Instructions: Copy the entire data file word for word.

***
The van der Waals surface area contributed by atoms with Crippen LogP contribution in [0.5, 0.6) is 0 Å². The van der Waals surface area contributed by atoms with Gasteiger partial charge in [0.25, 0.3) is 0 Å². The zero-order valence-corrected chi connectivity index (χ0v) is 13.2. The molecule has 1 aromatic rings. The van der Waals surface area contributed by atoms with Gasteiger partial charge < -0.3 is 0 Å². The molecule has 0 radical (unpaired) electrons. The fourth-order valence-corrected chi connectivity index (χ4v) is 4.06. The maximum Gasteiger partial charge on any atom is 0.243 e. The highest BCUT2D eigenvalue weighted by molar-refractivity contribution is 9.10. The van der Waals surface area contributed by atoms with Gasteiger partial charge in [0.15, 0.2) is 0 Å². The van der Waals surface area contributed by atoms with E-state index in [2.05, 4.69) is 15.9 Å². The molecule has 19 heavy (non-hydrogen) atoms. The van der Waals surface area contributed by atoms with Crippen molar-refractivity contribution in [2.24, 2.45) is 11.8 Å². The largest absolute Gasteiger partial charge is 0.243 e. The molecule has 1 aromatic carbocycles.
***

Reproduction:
The van der Waals surface area contributed by atoms with Crippen LogP contribution in [0.5, 0.6) is 0 Å². The van der Waals surface area contributed by atoms with Gasteiger partial charge in [0.25, 0.3) is 0 Å². The zero-order valence-corrected chi connectivity index (χ0v) is 13.2. The molecule has 1 aromatic rings. The van der Waals surface area contributed by atoms with Gasteiger partial charge < -0.3 is 0 Å². The molecule has 0 radical (unpaired) electrons. The fourth-order valence-corrected chi connectivity index (χ4v) is 4.06. The maximum Gasteiger partial charge on any atom is 0.243 e. The highest BCUT2D eigenvalue weighted by molar-refractivity contribution is 9.10. The van der Waals surface area contributed by atoms with Gasteiger partial charge in [0.15, 0.2) is 0 Å². The van der Waals surface area contributed by atoms with E-state index in [2.05, 4.69) is 15.9 Å². The molecule has 19 heavy (non-hydrogen) atoms. The van der Waals surface area contributed by atoms with Crippen molar-refractivity contribution in [2.24, 2.45) is 11.8 Å². The largest absolute Gasteiger partial charge is 0.243 e. The molecule has 1 aromatic carbocycles.